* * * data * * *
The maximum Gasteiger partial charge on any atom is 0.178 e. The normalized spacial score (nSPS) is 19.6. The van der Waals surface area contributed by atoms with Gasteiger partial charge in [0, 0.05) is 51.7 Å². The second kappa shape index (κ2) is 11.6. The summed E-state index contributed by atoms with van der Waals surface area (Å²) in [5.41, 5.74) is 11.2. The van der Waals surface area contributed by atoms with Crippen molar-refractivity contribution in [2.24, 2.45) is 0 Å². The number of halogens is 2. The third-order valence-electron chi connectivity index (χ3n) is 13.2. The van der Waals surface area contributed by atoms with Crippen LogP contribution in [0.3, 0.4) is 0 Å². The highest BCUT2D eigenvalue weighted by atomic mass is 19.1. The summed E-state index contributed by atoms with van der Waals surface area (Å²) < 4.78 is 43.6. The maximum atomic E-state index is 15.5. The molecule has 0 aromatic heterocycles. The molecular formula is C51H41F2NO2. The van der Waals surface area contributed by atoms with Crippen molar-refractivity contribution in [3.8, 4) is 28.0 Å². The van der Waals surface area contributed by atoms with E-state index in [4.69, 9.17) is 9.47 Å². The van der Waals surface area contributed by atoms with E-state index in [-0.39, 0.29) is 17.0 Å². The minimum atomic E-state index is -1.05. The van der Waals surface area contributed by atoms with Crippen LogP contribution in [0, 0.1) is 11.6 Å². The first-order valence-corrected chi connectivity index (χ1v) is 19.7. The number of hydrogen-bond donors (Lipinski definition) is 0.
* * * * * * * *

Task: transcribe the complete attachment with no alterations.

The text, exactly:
The maximum Gasteiger partial charge on any atom is 0.178 e. The normalized spacial score (nSPS) is 19.6. The van der Waals surface area contributed by atoms with Gasteiger partial charge in [0, 0.05) is 51.7 Å². The second kappa shape index (κ2) is 11.6. The summed E-state index contributed by atoms with van der Waals surface area (Å²) in [5.41, 5.74) is 11.2. The van der Waals surface area contributed by atoms with Crippen molar-refractivity contribution in [2.24, 2.45) is 0 Å². The number of halogens is 2. The third-order valence-electron chi connectivity index (χ3n) is 13.2. The van der Waals surface area contributed by atoms with Crippen LogP contribution in [0.3, 0.4) is 0 Å². The highest BCUT2D eigenvalue weighted by atomic mass is 19.1. The summed E-state index contributed by atoms with van der Waals surface area (Å²) < 4.78 is 43.6. The maximum atomic E-state index is 15.5. The molecule has 0 aromatic heterocycles. The molecular formula is C51H41F2NO2. The van der Waals surface area contributed by atoms with Crippen molar-refractivity contribution in [3.8, 4) is 28.0 Å². The van der Waals surface area contributed by atoms with E-state index in [4.69, 9.17) is 9.47 Å². The van der Waals surface area contributed by atoms with E-state index in [-0.39, 0.29) is 17.0 Å². The minimum atomic E-state index is -1.05. The van der Waals surface area contributed by atoms with Crippen LogP contribution in [0, 0.1) is 11.6 Å². The first-order valence-corrected chi connectivity index (χ1v) is 19.7. The number of hydrogen-bond donors (Lipinski definition) is 0.